The higher incidence and mortality from colorectal cancer among African Americans compared with Whites may be due to differences in health care utilization rather than differences in susceptibility to cancer, according to a study published in the Journal of the National Cancer Institute.1
Despite an overall decrease in colorectal cancer incidence and death in recent decades, disease rates in African Americans have remained high compared with Whites. Incidence rates of colorectal cancer are almost 20% higher among African Americans, and death rates are 50% higher. These racial disparities raise two major questions: Are African Americans genetically predisposed to greater risk for the disease? Or are differences in healthcare access and utilization of services responsible?2
To explore the possible causes of racial disparity in colorectal cancer incidence and mortality, researchers evaluated colorectal cancer screening outcomes and follow-up diagnostic testing among 57,561 White patients and 3,011 African-American patients. All patients underwent screening for colorectal cancer with flexible sigmoidoscopy (FSG).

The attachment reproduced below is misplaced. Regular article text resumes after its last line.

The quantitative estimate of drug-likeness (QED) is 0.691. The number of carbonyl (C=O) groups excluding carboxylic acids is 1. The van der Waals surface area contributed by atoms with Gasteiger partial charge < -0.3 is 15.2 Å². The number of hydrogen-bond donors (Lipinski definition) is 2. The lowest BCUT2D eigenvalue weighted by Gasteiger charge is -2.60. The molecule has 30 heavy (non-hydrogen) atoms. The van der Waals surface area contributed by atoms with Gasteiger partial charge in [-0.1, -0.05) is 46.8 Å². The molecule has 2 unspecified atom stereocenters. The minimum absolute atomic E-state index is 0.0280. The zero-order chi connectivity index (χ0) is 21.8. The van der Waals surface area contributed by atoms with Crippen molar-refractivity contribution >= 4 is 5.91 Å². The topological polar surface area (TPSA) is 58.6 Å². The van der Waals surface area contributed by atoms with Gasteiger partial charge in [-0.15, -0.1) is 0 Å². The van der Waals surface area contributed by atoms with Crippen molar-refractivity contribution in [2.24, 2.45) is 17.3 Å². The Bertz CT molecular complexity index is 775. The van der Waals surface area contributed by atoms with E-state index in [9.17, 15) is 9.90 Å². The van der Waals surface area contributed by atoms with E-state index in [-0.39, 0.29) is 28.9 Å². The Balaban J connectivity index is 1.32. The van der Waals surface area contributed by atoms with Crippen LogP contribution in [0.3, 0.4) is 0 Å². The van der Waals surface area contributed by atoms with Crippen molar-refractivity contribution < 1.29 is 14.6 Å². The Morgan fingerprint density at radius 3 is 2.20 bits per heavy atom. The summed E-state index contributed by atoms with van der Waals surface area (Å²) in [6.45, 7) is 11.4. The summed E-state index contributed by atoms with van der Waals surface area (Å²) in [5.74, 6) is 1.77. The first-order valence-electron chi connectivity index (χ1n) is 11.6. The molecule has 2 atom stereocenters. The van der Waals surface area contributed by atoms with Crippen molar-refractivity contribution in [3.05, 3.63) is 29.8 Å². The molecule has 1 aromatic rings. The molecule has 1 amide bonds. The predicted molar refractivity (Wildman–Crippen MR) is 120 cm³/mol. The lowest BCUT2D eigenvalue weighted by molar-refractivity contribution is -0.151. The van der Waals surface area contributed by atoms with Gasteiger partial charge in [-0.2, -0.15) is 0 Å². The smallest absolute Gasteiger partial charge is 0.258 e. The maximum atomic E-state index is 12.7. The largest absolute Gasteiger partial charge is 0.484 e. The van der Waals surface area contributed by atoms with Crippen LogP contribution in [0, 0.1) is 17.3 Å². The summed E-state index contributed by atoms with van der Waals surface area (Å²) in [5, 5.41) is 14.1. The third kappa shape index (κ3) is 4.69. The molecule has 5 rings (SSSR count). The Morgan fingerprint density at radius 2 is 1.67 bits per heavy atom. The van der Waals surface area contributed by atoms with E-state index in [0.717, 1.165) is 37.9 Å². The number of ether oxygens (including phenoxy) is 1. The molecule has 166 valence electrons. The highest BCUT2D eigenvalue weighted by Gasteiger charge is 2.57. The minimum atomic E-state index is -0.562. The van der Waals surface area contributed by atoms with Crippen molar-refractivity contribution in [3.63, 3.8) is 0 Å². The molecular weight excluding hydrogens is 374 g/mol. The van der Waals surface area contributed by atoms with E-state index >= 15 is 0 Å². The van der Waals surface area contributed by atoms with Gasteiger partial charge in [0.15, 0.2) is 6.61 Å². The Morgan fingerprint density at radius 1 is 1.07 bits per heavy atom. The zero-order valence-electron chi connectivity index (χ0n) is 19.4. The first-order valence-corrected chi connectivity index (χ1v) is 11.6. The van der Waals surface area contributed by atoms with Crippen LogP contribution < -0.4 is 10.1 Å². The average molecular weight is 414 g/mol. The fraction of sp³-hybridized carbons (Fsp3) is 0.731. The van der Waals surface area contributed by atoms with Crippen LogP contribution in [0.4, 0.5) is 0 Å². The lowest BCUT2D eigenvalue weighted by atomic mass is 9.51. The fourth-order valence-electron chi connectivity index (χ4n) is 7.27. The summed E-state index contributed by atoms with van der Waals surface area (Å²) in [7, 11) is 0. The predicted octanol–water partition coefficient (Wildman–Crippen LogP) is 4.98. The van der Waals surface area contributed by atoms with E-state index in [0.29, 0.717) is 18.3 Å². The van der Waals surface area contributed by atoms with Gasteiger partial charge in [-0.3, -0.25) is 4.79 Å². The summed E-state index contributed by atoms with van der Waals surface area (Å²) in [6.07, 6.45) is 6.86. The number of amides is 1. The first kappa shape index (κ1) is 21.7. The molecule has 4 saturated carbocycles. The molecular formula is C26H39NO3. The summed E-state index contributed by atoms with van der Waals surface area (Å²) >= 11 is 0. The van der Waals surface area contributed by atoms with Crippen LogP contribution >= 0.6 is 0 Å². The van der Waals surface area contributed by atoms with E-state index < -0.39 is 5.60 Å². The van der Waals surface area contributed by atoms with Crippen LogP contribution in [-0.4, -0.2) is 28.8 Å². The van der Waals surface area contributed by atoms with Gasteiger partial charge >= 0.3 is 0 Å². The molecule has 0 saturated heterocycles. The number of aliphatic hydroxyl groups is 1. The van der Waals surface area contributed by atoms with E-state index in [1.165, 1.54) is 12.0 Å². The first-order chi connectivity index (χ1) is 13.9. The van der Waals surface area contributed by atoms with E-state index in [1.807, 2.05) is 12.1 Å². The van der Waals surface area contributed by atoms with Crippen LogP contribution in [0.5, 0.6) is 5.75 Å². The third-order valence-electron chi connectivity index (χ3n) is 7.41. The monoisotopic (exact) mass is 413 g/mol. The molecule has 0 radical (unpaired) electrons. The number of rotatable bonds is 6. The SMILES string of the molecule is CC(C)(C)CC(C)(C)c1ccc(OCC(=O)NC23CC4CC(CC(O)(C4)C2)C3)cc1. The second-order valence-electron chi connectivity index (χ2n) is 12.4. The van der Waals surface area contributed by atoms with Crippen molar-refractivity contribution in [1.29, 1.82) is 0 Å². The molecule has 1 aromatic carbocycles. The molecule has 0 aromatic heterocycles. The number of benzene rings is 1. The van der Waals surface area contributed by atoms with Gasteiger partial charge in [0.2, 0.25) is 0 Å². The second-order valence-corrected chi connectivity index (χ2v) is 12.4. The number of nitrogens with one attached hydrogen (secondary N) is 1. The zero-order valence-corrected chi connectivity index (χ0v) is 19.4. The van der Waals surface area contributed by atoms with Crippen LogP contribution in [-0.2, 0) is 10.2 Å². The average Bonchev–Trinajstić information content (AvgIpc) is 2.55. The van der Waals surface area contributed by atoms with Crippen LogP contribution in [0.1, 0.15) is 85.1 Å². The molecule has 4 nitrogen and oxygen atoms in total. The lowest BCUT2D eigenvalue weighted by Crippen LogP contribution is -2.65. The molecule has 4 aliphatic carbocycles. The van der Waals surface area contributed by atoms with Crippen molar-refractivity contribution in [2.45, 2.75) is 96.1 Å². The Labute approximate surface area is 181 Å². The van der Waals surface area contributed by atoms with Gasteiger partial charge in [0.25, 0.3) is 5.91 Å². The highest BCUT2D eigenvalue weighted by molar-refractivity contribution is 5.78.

The researchers concluded that, given the disparities observed between Whites and African Americans in follow-up testing but not in rates of colorectal abnormalities, it appears that use of healthcare services—and not biological differences—may explain the higher rates of colorectal cancer incidence and mortality among African Americans. Further understanding and resolution of racial disparities in healthcare access and utilization are an important step in reducing disease rates; such measures can make way for effective, widespread screening and treatment of abnormalities.
2 Ayanian JZ. Racial Disparities in Outcomes of Colorectal Cancer Screening: Biology or Barriers to Optimal Care? Journal of the National Cancer Institute [early online publication]. March 31, 2010.